On July 21, the B.C. government made a historic decision to end its immigration detention agreement with the Canada Border Services Agency (CBSA), which currently allows the CBSA to incarcerate migrants and refugee claimants on purely administrative grounds.

Now that the dust has settled on the decision, the B.C. Civil Liberties Association held a press conference on the monring of July 28 to allow experts and advocates to voice their reactions, along with several individuals who have lived experience in immigration detention.

"Immigration detainees are people who come to Canada seeking safety or a better life. Over the past five years, Canada has detained tens of thousands of individuals under immigration law while they await the resolution of their immigration or refugee matters, including children, survivors of severe trauma or persecution and persons with disabilities including mental health conditions," said Human Rights Watch Associate Director Mara Selanders during the press conference.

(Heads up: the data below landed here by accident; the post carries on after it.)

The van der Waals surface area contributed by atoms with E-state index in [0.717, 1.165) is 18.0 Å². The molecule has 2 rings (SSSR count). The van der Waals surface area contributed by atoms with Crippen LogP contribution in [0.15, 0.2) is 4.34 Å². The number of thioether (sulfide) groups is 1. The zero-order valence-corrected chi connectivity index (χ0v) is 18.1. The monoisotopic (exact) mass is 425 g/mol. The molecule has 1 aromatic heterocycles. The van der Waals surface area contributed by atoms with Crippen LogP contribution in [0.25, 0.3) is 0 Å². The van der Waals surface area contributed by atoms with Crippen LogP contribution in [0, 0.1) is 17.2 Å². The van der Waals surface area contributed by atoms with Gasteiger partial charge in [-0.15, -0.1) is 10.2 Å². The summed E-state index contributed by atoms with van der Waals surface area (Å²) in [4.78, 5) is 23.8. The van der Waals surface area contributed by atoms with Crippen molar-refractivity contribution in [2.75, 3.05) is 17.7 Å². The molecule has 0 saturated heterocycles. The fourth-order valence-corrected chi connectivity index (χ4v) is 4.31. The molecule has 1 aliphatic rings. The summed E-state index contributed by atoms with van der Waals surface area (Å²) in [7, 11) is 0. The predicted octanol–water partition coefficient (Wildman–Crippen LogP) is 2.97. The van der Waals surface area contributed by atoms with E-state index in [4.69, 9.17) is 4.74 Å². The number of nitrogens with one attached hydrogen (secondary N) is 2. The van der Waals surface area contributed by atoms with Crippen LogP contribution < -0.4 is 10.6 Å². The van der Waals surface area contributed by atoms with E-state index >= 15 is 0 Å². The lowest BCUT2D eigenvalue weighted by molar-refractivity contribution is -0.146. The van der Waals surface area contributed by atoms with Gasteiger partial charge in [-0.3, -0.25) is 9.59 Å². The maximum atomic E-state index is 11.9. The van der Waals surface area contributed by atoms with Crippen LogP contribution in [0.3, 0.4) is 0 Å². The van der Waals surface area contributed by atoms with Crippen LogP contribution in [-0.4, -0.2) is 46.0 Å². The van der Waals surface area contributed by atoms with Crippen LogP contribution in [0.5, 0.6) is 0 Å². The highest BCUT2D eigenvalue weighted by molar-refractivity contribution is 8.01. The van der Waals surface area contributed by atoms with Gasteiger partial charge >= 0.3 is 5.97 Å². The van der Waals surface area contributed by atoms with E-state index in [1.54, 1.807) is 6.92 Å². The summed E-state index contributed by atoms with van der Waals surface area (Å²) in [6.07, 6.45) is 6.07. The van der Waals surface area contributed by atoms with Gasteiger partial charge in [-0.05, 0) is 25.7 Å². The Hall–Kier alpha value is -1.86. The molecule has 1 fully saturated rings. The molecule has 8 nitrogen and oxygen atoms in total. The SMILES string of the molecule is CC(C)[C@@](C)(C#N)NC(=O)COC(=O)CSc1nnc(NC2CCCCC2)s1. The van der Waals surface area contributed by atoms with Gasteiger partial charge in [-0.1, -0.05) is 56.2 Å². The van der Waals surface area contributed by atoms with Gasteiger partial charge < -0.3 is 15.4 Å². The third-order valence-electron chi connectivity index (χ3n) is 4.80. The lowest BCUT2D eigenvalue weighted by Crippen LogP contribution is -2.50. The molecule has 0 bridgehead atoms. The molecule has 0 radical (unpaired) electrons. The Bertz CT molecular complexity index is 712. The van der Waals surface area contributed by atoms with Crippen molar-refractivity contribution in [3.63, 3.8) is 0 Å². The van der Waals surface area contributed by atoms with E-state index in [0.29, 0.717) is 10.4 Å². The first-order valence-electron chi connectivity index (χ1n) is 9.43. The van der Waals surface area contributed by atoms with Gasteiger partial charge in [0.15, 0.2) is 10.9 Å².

"In making their decision, the province has prioritized the rights of these individuals and acknowledged the atrocities they have faced within this cruel carceral system," she continued

"I spent my first night in Canada in jail in Vancouver, and my faith in Canada was broken...I was scared, and I was alone," said Abdelrahman Elmady, a victim of immigration detention.

"In 2012. I was staying in a welcome center in Vancouver when CBSA officers came to see me. They asked me to step outside and arrest me as soon as my feet were off the premises," said Sara Maria Gomez Lopez, another victim.

The hope now is that B.C.'s announcement will cause other provinces to follow suit.

"The advocates will continue in other provinces. It is our hope that B.C. will set an example for the rest of the country and that each province will terminate its agreement with CBSA. In turn, increasing pressure on our federal government to abolish immigration detention altogether," said Selanders